Arts & Culture

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Gabriel Garzón-Montano is one of the most promising new artists of 2017. His full-length debut on Los Angeles label Stones Throw, Jardín, is a solid listen from front to back, and his sexy, soulful songs have been a favorite on KCRW's airwaves. He and his drummer performed our current favorite, "Crawl," live in our studio.

SET LIST

  • "Crawl"

Photo: Larry Hirshowitz/KCRW.

Whatever else you might say about the themes of La La Land — that it's a film about the ins and outs of young romance, or the pros and cons of creative ambition, or the movie musical as a renewable art form, or the culture of Hollywood, or the state of jazz (more on that in a sec) — you'd have to acknowledge the line it draws between illusion and disillusion.

adamrafferty.com

Finger-style guitar players can run the gamut of genres - from rock to jazz , R&B to country and even classical.  Guitarist Adam Rafferty has a knack for being able to put his own distinctive stamp on many of those genres.

"I pick songs where I feel comfortable with the melody and I know they're winners," says Rafferty. "If something's got a great melody and a great grove, it's a winner."

On Wednesday, as protesters near the Dakota Access Pipeline began to break down their shelters and leave the area, Brooklyn singer Holly Miranda released a song, a cover of an obscure late-'70s science-fictional folk song, that she'd been working on for two months in support of those leaving.

What's in a name? A lot, according to a new study from researchers at Ryerson University and the University of Toronto, both in Canada.

From its very beginnings, country music has scarcely lacked for songs about Jesus — you could fill several box sets with them and barely scratch the surface. But thanks to rising Texan alt-country songsmith Jason Eady's "Barabbas," the shadowy figure whose presence is crucial to Christ's tale is getting a rare shot at the spotlight.

Bad stand-up comedy is, for everyone involved, a special kind of hell. There's really nothing worse than the awkwardness that ensues when a comic bombs in front of a restive audience at an open-mic night, half of whom have been dragged there against their will in the first place. Great comedians have made enduring art and even changed society; all bad comedians have ever done is made people hurry out of a bar with their gin-and-tonics half finished.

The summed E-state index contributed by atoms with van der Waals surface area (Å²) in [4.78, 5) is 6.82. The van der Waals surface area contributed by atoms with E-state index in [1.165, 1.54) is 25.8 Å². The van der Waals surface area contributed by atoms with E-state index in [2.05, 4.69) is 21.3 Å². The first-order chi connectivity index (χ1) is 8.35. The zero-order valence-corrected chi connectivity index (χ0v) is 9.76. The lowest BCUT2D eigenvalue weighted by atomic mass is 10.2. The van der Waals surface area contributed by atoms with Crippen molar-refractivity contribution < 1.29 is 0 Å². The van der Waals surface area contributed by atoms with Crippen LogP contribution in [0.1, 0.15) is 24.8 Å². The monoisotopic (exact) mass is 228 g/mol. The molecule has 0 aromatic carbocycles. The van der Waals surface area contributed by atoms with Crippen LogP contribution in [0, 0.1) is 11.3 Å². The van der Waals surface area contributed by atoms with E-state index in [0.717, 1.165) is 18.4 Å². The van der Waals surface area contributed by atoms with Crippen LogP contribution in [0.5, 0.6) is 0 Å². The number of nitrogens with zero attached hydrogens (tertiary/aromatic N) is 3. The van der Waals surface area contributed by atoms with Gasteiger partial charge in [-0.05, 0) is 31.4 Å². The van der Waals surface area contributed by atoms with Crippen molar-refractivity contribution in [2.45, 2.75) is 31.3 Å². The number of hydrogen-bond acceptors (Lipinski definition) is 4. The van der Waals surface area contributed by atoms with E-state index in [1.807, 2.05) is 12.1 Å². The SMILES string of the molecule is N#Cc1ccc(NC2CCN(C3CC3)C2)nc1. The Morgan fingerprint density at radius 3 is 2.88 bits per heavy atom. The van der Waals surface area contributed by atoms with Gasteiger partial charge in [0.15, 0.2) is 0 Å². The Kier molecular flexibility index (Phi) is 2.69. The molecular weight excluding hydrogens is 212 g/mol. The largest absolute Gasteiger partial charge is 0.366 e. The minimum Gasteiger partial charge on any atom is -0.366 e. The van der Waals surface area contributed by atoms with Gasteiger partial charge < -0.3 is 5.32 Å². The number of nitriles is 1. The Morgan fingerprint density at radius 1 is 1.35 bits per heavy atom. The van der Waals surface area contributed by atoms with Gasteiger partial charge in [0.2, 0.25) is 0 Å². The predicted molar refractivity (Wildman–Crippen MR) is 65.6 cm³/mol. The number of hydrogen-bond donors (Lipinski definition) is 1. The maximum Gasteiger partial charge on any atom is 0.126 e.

Buried somewhere in the fathoms of YouTube is a recent clip of the Preservation Hall Jazz Band, apparently filmed with a smartphone in Santiago de Cuba. The band, synonymous with the ebullient spirit of New Orleans, is playing a staple of its book, Professor Longhair's "Go to the Mardi Gras." What's notable about this version of the song, from December of 2015, is the punchy assist provided by some Cuban percussionists, who fall right into step with its second-line groove.

If you've found yourself with little taste for sniping in recent days and a serious thirst for entertainment that's satisfying and warm, you're not alone. I've heard this from an awful lot of folks in the last couple of months. And while there are lots of places to go to find what you're looking for if this is the headspace you're in, one place is the terrific Charleston season of Top Chef that's about to wrap up. The penultimate episode is Thursday night, and the finale is in a week.

For nearly 20 years, Little Big Town's members have plugged away through label troubles, divorces and the death of loved ones, but they've never endured a lineup change.

For nearly a century, people have reported mysterious epidemics of permanent paralysis in rural regions of Africa. In 1990, Hans Rosling a Swedish epidemiologist and pop-star statistician, who died of pancreatic cancer earlier this month, linked the malady to cyanide in the staple crop, cassava.

I got carsick reading Stephen O'Shea's The Alps, much of which involves navigating one "neurotic noodle of a road" after another as he twists his way up and down mountains in pursuit of the highs and lows of Alpine history. Reading about his umpteenth hairpin turn, I found myself whining, "Are we almost there?"

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DAVID GREENE, HOST:

An air of nonchalance hangs over Talaboman's debut album. To read producers John Talabot and Axel Boman describe their collaboration, there's not much to it: just "a Catalan and a Swede talking blip blop until we felt that we had something worth saying." As for which thematic platitudes might best describe that "something," the underwhelming admissions — "a journey to reach our subconscious," to "push imagination," "open your mind," the realization that "love is all this world needs" — all make a decent case that sometimes the "blip blop" should speak for itself.

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